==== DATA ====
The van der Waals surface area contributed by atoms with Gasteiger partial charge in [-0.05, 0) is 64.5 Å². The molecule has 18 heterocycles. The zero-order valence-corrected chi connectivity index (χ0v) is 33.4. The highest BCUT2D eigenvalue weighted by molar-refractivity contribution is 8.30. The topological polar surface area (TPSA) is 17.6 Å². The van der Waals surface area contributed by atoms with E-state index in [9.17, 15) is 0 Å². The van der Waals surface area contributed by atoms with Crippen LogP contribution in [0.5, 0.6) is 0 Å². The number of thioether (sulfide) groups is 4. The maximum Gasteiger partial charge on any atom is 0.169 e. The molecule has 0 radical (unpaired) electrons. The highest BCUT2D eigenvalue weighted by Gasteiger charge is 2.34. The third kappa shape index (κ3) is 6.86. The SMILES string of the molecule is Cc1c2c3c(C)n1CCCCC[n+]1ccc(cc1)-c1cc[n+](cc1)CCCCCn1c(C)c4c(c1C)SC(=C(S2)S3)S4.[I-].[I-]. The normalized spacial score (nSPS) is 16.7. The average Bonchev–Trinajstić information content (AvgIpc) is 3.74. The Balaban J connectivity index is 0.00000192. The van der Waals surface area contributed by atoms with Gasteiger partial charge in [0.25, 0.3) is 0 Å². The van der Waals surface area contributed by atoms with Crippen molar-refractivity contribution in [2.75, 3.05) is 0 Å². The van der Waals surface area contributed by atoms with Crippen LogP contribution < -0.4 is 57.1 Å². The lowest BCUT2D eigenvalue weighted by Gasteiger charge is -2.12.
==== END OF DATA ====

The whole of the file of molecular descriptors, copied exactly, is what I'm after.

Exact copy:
The van der Waals surface area contributed by atoms with Gasteiger partial charge in [-0.05, 0) is 64.5 Å². The molecule has 18 heterocycles. The zero-order valence-corrected chi connectivity index (χ0v) is 33.4. The highest BCUT2D eigenvalue weighted by molar-refractivity contribution is 8.30. The topological polar surface area (TPSA) is 17.6 Å². The van der Waals surface area contributed by atoms with E-state index in [9.17, 15) is 0 Å². The van der Waals surface area contributed by atoms with Crippen LogP contribution in [0.5, 0.6) is 0 Å². The number of thioether (sulfide) groups is 4. The maximum Gasteiger partial charge on any atom is 0.169 e. The molecule has 0 radical (unpaired) electrons. The highest BCUT2D eigenvalue weighted by Gasteiger charge is 2.34. The third kappa shape index (κ3) is 6.86. The SMILES string of the molecule is Cc1c2c3c(C)n1CCCCC[n+]1ccc(cc1)-c1cc[n+](cc1)CCCCCn1c(C)c4c(c1C)SC(=C(S2)S3)S4.[I-].[I-]. The normalized spacial score (nSPS) is 16.7. The average Bonchev–Trinajstić information content (AvgIpc) is 3.74. The Balaban J connectivity index is 0.00000192. The van der Waals surface area contributed by atoms with Gasteiger partial charge in [0.25, 0.3) is 0 Å². The van der Waals surface area contributed by atoms with Crippen molar-refractivity contribution in [2.75, 3.05) is 0 Å². The van der Waals surface area contributed by atoms with Crippen LogP contribution < -0.4 is 57.1 Å². The lowest BCUT2D eigenvalue weighted by Gasteiger charge is -2.12.